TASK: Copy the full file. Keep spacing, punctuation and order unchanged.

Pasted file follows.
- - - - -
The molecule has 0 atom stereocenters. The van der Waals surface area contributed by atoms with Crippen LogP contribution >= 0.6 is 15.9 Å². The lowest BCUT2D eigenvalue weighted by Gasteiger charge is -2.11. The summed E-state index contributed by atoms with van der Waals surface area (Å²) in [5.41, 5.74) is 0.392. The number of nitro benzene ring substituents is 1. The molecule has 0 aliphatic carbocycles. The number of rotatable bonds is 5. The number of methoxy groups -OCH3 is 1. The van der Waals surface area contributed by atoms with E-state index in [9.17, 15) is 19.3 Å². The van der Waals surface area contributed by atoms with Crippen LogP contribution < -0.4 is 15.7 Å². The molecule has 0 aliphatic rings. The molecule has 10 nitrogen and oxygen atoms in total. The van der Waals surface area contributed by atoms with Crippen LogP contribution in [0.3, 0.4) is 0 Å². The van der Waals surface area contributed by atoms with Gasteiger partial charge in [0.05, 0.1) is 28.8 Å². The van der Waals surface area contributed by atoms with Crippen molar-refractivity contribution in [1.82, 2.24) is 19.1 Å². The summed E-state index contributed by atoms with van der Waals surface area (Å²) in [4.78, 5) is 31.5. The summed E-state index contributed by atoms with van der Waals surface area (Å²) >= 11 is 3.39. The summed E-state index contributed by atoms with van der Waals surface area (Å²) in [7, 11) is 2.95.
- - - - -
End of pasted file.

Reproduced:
The molecule has 0 atom stereocenters. The van der Waals surface area contributed by atoms with Crippen LogP contribution >= 0.6 is 15.9 Å². The lowest BCUT2D eigenvalue weighted by Gasteiger charge is -2.11. The summed E-state index contributed by atoms with van der Waals surface area (Å²) in [5.41, 5.74) is 0.392. The number of nitro benzene ring substituents is 1. The molecule has 0 aliphatic carbocycles. The number of rotatable bonds is 5. The number of methoxy groups -OCH3 is 1. The van der Waals surface area contributed by atoms with E-state index in [9.17, 15) is 19.3 Å². The van der Waals surface area contributed by atoms with Crippen LogP contribution < -0.4 is 15.7 Å². The molecule has 0 aliphatic rings. The molecule has 10 nitrogen and oxygen atoms in total. The van der Waals surface area contributed by atoms with Crippen LogP contribution in [0.3, 0.4) is 0 Å². The van der Waals surface area contributed by atoms with Gasteiger partial charge in [0.05, 0.1) is 28.8 Å². The van der Waals surface area contributed by atoms with Crippen molar-refractivity contribution in [1.82, 2.24) is 19.1 Å². The summed E-state index contributed by atoms with van der Waals surface area (Å²) in [4.78, 5) is 31.5. The summed E-state index contributed by atoms with van der Waals surface area (Å²) >= 11 is 3.39. The summed E-state index contributed by atoms with van der Waals surface area (Å²) in [7, 11) is 2.95.